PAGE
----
Books, books and more books.

Lately, I have had my antiques and railwayana hats on. Now I need to concentrate on art for a short while as we have an exhibition coming up.This morning I looked at the calendar and realised it’s not much more than 6 weeks until we set up the Book Lounge at Glastonbury.

So, do we have enough books?

Despite the huge piles cluttering every space in the building, the answer is – not yet.

We have boxes of modern  American comics – they are too adult for the Book Lounge.

We have ‘collectable’ vintage children’s books – they are too vulnerable for an outside event – and too pricey.

We have lovely large-format children’s hardbacks – they are too heavy to transport (except for a few extra-specials).

We have many, many boxes of books for grown-ups – they are too boring for children – or unsuitable in myriad different ways.

So, over the next week or two, I will be sorting through the pile of boxes set aside for this year’s Book Lounge and planning where I might find the extras needed to make up the numbers and quality of books we need.

Children are such discerning readers, it is not easy – but it is fun.


Glastonbury 2014

Green Kids – under the big tree – the Book Lounge will be there this year with a few  fresh faces in the team.

Trying not too get too excited too soon.

I am seeking (not desperately yet) books for children to take with us.

The future of books? Winter book musings.

It is the quiet season in Newport. That means time to think, sort out books and generally catch up on various tasks that are normally pushed to the back of the queue.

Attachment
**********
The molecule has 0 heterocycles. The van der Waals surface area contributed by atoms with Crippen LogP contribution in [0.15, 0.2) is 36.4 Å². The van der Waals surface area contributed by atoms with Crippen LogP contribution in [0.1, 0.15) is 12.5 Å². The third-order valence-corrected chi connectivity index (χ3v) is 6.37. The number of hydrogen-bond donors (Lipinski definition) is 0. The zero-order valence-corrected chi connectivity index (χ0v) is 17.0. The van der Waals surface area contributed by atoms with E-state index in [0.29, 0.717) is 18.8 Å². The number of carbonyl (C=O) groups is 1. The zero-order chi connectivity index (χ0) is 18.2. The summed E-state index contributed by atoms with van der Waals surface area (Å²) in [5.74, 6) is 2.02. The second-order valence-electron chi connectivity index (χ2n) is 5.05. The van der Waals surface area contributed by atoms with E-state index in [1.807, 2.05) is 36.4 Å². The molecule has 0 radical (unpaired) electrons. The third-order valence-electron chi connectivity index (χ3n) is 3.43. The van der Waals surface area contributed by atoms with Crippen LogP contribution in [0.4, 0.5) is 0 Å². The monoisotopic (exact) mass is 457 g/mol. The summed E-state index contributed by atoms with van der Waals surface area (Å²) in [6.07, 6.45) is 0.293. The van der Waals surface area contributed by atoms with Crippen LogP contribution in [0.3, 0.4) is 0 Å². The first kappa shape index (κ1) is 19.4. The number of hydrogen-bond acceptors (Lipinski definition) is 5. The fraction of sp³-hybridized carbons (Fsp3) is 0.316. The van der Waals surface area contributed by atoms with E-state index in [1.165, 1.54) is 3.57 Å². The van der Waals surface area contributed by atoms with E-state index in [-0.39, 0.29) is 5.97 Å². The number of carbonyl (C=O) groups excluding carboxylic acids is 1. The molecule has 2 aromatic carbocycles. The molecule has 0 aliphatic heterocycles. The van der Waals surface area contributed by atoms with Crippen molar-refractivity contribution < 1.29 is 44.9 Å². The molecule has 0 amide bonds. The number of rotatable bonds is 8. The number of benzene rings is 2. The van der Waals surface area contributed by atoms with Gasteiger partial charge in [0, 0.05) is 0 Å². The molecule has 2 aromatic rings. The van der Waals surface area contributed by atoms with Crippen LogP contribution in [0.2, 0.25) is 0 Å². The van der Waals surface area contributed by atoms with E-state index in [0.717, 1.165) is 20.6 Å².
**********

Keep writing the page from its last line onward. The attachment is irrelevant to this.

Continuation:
I have the impression that others in North Pembrokeshire are in similar frames of mind – time to clear out the dining/sitting/bed-room, make space, redecorate etc. That often means a pile of books to bring in to Carningli Centre and sell. On one level, I am delighted. New stock is our life blood  and of course, as a book lover I’m always fascinated to see what others have been reading. Our local community includes such an intriguing mix of  people with varied, sometimes unexpected tastes.

A recent collection I bought consisted mainly of modern detective fiction. I had an interesting chat with the seller, who introduced me to a couple of new (to me) authors. I was glad to be able to offer our customers a fresh selection too. There is nothing like reading a cosy (why cosy? – as a pacifist woolly liberal, I often wonder how they can have this quality) murder mystery in front of the fire on a chilly winter evening. They also hit the spot on a boring journey, on the beach in Summer or even in the bath.

Yet each time someone has said  “Are you buying books?” recently I have felt a frisson of anxiety – I am still buying books – so far we are still selling books – but will it continue? I have my arguments for the advantages of  ‘real’ books over e-books well rehearsed. In the case of the detective fiction and other light reading the main point is disposability. We charge an average of £1.50 per paperback. At that sort of price if you drop it in the bath/sea, leave it in the train/hotel/cottage, pass it on to a friend etc., it really does not matter. It is a friendly way of reading – you cannot pass on e-books in the same spirit.